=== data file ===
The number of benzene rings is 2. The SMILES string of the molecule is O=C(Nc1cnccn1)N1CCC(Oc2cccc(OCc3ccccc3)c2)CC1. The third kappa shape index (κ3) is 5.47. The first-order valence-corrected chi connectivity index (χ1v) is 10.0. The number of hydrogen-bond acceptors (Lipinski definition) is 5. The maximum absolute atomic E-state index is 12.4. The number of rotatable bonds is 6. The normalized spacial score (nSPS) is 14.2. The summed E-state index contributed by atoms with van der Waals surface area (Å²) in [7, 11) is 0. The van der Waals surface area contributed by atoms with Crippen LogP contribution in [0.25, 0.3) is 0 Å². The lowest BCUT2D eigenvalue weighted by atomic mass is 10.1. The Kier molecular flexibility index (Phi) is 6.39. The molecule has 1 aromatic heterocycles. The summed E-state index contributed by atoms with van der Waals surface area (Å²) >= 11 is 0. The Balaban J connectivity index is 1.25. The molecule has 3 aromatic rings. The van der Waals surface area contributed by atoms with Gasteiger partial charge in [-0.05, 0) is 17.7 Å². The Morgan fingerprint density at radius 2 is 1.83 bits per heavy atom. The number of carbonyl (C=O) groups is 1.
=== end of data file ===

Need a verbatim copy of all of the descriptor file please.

The number of benzene rings is 2. The SMILES string of the molecule is O=C(Nc1cnccn1)N1CCC(Oc2cccc(OCc3ccccc3)c2)CC1. The third kappa shape index (κ3) is 5.47. The first-order valence-corrected chi connectivity index (χ1v) is 10.0. The number of hydrogen-bond acceptors (Lipinski definition) is 5. The maximum absolute atomic E-state index is 12.4. The number of rotatable bonds is 6. The normalized spacial score (nSPS) is 14.2. The summed E-state index contributed by atoms with van der Waals surface area (Å²) in [7, 11) is 0. The van der Waals surface area contributed by atoms with Crippen LogP contribution in [0.25, 0.3) is 0 Å². The lowest BCUT2D eigenvalue weighted by atomic mass is 10.1. The Kier molecular flexibility index (Phi) is 6.39. The molecule has 1 aromatic heterocycles. The summed E-state index contributed by atoms with van der Waals surface area (Å²) >= 11 is 0. The Balaban J connectivity index is 1.25. The molecule has 3 aromatic rings. The van der Waals surface area contributed by atoms with Gasteiger partial charge in [-0.05, 0) is 17.7 Å². The Morgan fingerprint density at radius 2 is 1.83 bits per heavy atom. The number of carbonyl (C=O) groups is 1.